Steep Hill in Lincoln has seen a lot of history its time. The invading Romans built the first road around AD 48 to link their legionary fort of Lindum Colonia on the top of the hill with the riverside Iron Age settlement at bottom. After the Romans came marauding Vikings, who then gave up pillage for commerce, and so turned Lincoln into a thriving trading centre. Next in 1066 came the invading Normans. All have left traces of themselves around the city.
Today, Steep Hill ranks among the most scenic streets in Britain. It now links the city’s historic Cathedral Quarter in Bailgate, with the bustling shopping centre down by the river.
But a word of warning. You definitely need to take plenty of time to walk up it. In the lower reaches it rises seven feet for every one foot (just over 2 metres for every 0.6 metres). In fact I was so concerned about staying alive on the ascent, I forgot to take any photos until I stopped for a breather outside this curio shop (above). The building itself is unremarkable, probably nineteenth century, but it struck me that it has many things of its own to say about the passing of time. I like the worn steps and the old bicycle. I also imagine that it might once have been a corner shop where you popped in for your milk and bread and a packet of tea.
Heading on, though, you come upon these astonishing old sandstone buildings. The Jews House is 12th century, and dates from the time when the city had a strong Jewish community. But like many others in medieval England they fell foul of bigotry and false accusations, and the entire community was expelled in 1290. The Norman House below it is also 12th century, and said to be one of the oldest surviving domestic buildings in Britain.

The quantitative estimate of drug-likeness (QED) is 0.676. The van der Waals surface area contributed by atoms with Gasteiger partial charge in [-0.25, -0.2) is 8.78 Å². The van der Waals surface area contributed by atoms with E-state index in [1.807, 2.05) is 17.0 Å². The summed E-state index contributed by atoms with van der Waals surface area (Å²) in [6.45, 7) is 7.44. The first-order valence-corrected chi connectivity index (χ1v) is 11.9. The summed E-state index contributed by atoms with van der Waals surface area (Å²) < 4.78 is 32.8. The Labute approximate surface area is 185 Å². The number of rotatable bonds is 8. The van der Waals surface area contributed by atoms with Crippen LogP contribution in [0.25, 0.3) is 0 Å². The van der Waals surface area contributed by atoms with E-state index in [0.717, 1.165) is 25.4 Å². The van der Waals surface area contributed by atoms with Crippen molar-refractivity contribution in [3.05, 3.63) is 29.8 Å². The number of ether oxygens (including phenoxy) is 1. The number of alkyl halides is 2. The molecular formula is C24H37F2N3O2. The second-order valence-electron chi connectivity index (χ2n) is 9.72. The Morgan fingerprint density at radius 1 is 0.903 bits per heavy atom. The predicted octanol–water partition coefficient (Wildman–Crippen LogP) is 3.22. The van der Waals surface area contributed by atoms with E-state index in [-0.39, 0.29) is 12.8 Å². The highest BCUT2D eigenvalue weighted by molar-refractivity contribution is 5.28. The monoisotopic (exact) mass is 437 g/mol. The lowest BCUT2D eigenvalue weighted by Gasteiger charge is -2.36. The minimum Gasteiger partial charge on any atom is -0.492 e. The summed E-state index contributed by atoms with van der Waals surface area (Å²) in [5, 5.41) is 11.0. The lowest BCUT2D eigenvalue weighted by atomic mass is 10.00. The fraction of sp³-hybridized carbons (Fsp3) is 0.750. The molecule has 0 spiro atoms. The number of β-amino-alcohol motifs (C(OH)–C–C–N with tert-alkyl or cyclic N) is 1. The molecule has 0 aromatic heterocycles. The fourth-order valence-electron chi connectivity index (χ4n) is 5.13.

And it’s at this point we reach the part of the street that is seriously concerned with a preoccupation of our own time – shopping:
At the top of the hill is Castle Square. The castle was built by the Normans on the site of the Roman fort, but it was under wraps and being restored when were there so I couldn’t photograph it. Ahead, though, you can see the fine timbered 16th century building that was once a Tudor merchant’s home, and is now the Tourist Information Centre.
And finally, coming up is the building we’ve been struggling up the hill to see – Lincoln Cathedral in all its splendour. Work began on it in 1088, and continued through several phases over the following centuries. The towers, for instance, were raised and improved upon during the early 1300s. All in all a breath-taking feat of architectural engineering, to say nothing of standing the test of time. It is Britain’s third largest cathedral:
And so if any of you are thinking of visiting the UK, Lincoln is definitely a must. It is a city to wander around, layers and layers of time revealed at every turn. There are museums and galleries and even a surviving town windmill. Pleasingly, too, the cathedral towers now provide nesting sites for peregrine falcons. As you walk around the precincts their mournful calls echo off the leaded roofs. These sounds, too, give one a wistful sense of times past.